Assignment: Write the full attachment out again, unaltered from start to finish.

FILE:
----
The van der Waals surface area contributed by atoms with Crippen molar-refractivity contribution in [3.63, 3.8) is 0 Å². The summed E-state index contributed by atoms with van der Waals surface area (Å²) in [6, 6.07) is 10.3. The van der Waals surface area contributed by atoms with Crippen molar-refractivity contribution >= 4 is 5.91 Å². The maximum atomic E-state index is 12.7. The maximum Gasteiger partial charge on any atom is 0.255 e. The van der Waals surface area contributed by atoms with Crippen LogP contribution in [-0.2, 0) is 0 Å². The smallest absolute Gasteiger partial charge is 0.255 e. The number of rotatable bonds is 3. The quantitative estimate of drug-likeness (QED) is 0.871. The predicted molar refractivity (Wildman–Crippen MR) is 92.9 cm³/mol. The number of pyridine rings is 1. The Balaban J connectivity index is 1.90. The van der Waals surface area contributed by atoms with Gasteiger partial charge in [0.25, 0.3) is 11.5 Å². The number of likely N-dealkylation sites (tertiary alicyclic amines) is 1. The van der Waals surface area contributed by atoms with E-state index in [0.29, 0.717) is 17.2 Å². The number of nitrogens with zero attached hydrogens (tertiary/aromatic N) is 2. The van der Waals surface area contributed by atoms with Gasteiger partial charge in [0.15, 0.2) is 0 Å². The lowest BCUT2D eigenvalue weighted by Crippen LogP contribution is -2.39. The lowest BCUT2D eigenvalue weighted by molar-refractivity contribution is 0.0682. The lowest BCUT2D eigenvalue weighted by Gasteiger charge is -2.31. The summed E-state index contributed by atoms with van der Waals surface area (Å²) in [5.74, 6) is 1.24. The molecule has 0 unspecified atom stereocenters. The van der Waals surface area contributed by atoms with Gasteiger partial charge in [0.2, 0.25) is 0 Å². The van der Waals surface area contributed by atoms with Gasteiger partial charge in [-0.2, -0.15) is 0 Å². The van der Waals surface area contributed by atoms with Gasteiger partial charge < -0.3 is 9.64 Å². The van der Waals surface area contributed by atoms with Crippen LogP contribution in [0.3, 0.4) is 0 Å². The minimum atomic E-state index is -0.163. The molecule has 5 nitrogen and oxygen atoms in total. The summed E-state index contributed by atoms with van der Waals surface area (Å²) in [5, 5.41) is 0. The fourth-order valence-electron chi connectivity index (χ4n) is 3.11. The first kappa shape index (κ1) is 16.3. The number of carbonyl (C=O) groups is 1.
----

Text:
The van der Waals surface area contributed by atoms with Crippen molar-refractivity contribution in [3.63, 3.8) is 0 Å². The summed E-state index contributed by atoms with van der Waals surface area (Å²) in [6, 6.07) is 10.3. The van der Waals surface area contributed by atoms with Crippen molar-refractivity contribution >= 4 is 5.91 Å². The maximum atomic E-state index is 12.7. The maximum Gasteiger partial charge on any atom is 0.255 e. The van der Waals surface area contributed by atoms with Crippen LogP contribution in [-0.2, 0) is 0 Å². The smallest absolute Gasteiger partial charge is 0.255 e. The number of rotatable bonds is 3. The quantitative estimate of drug-likeness (QED) is 0.871. The predicted molar refractivity (Wildman–Crippen MR) is 92.9 cm³/mol. The number of pyridine rings is 1. The Balaban J connectivity index is 1.90. The van der Waals surface area contributed by atoms with Gasteiger partial charge in [0.25, 0.3) is 11.5 Å². The number of likely N-dealkylation sites (tertiary alicyclic amines) is 1. The van der Waals surface area contributed by atoms with E-state index in [0.29, 0.717) is 17.2 Å². The number of nitrogens with zero attached hydrogens (tertiary/aromatic N) is 2. The van der Waals surface area contributed by atoms with Gasteiger partial charge in [0.15, 0.2) is 0 Å². The lowest BCUT2D eigenvalue weighted by Crippen LogP contribution is -2.39. The lowest BCUT2D eigenvalue weighted by molar-refractivity contribution is 0.0682. The lowest BCUT2D eigenvalue weighted by Gasteiger charge is -2.31. The summed E-state index contributed by atoms with van der Waals surface area (Å²) in [5.74, 6) is 1.24. The molecule has 0 unspecified atom stereocenters. The van der Waals surface area contributed by atoms with Gasteiger partial charge in [0.2, 0.25) is 0 Å². The van der Waals surface area contributed by atoms with Gasteiger partial charge in [-0.2, -0.15) is 0 Å². The van der Waals surface area contributed by atoms with Gasteiger partial charge < -0.3 is 9.64 Å². The van der Waals surface area contributed by atoms with Crippen LogP contribution in [0.3, 0.4) is 0 Å². The minimum atomic E-state index is -0.163. The molecule has 5 nitrogen and oxygen atoms in total. The summed E-state index contributed by atoms with van der Waals surface area (Å²) in [5, 5.41) is 0. The fourth-order valence-electron chi connectivity index (χ4n) is 3.11. The first kappa shape index (κ1) is 16.3. The number of carbonyl (C=O) groups is 1.